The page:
Dealing with collection agencies

When you owe a debt that has gone into collection, eventually you will have to deal with the collection agency handling the account. It is important to know and understand your rights before you engage them. The relevant collection agency laws in the United States are enacted under the FDCPA. You should familiarize yourself with the act before dealing with collection agencies.

Your rights when dealing with collection agencies

The FDCPA gives you specific rights with respect to dealing with collection agencies. First, the collection agency is required to send you in writing a statement which clearly states the amount of your debt and the creditor’s name. This statement has to be sent to you within 5 days after they first contact you. The written notice has to also indicate that you have the right to request a written verification of the debt and also to dispute the debt. Once you have received the statement in the mail, you can then decide how to proceed in dealing with the collection agency. The FDCPA does not require you to answer any questions that the collection agencies are asking or to provide any information to them.

Tips on dealing with the collection agency

Although you should always check with an attorney specialized in consumer law to properly evaluate your options, the following tips may be helpful in dealing with the collection agencies.

- when the collection agency first contacts you, ask them to send you the statement but do not answer any other questions they ask. You do not want to get into a conversation with them as they will look for clues in anything you say to find more ways of pressuring you into paying up

- do not let yourself feel guilty or pressured in any way when dealing with collection agencies, remember that the collection agency laws regulate how they can deal with you

- simply tell them to provide you with a name, address and phone number where you can correspond with them once you have received the statement of debt

- once you receive the statement, you can write to them via registered mail of you desire to receive written verification of the debt. If they do not respond with the written verification, they are in violation of the FDCPA.

- Once you receive the verification, you can decide whether you want to pay the debt, negotiate a settlement or dispute the debt.

- Always correspond via registered or verifiable letter mail when dealing with collection agencies

If you decide that you owe the debt and you are comfortable that you can afford to pay in full, simply ask the collection agencies to advise you of best way to pay. Remember that you should always insist that you require the debt collector to remove any derogatory information from your credit report before you pay. Always insist on this point and ask the collection agency to send you their commitment to this effect in writing before you pay. Another important point if you have decided to pay is the amount you are paying. The collector is not allowed to collect more money than the original debt, and so you should not be paying a penny more. According to the Federal Trade Commission, which overseas the FDCPA, the number one complaint when dealing with collection agencies is that they try to collect more money than the original debt.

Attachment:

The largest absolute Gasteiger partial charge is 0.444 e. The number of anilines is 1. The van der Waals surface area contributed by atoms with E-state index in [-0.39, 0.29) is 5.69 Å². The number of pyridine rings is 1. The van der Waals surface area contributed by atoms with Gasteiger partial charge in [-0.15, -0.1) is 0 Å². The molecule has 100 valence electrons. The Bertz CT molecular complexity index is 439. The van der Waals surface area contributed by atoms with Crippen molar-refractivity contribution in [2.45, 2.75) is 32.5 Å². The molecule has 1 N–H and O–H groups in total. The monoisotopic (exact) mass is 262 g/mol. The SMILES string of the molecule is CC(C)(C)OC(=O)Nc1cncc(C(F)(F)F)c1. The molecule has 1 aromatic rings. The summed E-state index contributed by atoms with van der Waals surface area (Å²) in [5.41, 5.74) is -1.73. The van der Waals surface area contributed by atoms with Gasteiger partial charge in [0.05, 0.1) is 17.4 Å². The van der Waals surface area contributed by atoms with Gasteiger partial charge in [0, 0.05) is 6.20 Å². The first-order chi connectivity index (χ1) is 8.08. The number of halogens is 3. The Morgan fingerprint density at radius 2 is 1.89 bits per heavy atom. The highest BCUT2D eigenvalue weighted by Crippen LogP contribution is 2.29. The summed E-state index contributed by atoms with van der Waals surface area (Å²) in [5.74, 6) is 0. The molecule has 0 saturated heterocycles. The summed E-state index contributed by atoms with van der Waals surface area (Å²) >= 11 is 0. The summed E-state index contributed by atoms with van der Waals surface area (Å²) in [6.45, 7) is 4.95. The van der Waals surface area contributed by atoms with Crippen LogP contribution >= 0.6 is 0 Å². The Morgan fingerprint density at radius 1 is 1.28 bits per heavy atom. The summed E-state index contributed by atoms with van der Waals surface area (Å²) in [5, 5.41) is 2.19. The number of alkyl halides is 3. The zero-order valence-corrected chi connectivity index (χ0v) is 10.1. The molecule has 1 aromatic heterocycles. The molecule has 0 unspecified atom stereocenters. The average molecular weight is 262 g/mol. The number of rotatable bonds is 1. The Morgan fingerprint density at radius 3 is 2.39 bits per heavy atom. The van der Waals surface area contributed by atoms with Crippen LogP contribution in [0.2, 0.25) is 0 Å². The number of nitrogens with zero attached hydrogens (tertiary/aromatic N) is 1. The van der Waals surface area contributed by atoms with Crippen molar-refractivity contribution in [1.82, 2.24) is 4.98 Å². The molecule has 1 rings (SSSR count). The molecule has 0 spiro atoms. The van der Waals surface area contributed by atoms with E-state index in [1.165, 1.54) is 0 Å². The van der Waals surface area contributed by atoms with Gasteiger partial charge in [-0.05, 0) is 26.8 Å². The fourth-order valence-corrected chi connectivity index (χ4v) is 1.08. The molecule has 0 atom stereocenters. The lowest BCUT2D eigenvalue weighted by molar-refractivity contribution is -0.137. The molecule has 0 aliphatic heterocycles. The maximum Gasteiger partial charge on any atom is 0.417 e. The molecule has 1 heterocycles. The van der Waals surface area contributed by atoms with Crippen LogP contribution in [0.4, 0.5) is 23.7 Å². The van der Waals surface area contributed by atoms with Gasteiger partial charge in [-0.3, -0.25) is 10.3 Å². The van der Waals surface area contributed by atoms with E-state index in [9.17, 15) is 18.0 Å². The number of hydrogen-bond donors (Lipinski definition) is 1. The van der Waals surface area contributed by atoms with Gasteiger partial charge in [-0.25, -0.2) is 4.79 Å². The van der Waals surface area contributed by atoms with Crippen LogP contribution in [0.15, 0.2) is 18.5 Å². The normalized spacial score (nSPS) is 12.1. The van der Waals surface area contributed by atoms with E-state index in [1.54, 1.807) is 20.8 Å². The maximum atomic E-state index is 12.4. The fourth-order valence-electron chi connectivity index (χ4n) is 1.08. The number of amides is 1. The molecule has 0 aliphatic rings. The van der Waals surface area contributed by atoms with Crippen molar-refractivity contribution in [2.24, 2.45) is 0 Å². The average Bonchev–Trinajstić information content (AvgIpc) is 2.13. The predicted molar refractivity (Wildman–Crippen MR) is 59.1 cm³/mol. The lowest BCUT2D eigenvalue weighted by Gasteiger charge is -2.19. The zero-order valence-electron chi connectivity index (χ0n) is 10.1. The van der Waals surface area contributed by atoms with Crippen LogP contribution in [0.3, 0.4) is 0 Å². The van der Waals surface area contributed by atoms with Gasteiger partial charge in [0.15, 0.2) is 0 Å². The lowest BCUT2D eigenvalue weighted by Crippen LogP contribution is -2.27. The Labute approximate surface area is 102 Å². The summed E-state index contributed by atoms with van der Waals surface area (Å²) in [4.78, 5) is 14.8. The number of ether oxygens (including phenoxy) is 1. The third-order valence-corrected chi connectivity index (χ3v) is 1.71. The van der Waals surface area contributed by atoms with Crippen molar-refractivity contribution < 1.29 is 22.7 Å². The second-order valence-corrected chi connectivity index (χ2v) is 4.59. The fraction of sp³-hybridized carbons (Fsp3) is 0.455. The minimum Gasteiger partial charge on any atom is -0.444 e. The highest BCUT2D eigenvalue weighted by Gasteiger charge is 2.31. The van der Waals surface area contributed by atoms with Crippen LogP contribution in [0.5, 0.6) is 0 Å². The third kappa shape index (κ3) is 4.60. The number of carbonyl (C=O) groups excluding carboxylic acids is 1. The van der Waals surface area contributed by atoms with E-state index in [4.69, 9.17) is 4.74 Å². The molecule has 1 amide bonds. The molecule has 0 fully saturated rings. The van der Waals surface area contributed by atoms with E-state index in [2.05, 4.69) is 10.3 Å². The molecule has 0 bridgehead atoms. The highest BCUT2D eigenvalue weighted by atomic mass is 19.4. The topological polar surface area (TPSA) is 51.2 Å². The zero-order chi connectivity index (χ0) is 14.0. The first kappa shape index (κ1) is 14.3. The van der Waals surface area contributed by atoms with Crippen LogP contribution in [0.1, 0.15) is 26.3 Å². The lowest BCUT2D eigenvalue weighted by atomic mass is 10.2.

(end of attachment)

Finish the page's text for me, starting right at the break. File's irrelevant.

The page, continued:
If you decide to attempt negotiating with the collection agency, then you should always consider hiring an attorney to represent you. Obviously calculate whether it is worth hiring the attorney based upon the amount of the debt. The key in negotiating is that you want to somehow convince the collection agency that you really do not have the resources to pay the amount in full. This is a very important point in dealing with the collection agencies. If they are convinced of this, they will be inclined to negotiate since they want to earn at least something opposed to nothing for their efforts. Often, the collectors have outright purchased the debt from the original creditors for pennies to the dollar, and so they will be willing to take what they can to secure some profits. If you are seriously contemplating bankruptcy, then it may be a good idea to give a hint to the collection agencies to this effect. As soon as they hear bankruptcy, they will want to negotiate as fast as possible because they will get nothing once you are legally bankrupt.

If you decide to dispute the debt, then you have to do so within 30 days of initial contact. Send the collection agency a letter stating that you are disputing the debt. At this point they are obliged by law to advise the credit bureaus that the debt is in dispute. If the collection agency does not change the status of the debt to a dispute status, then they are in violation of the law. Normally, you will receive a prompt proof of the debt in the mail and at this point you should really be getting the advice of an attorney.

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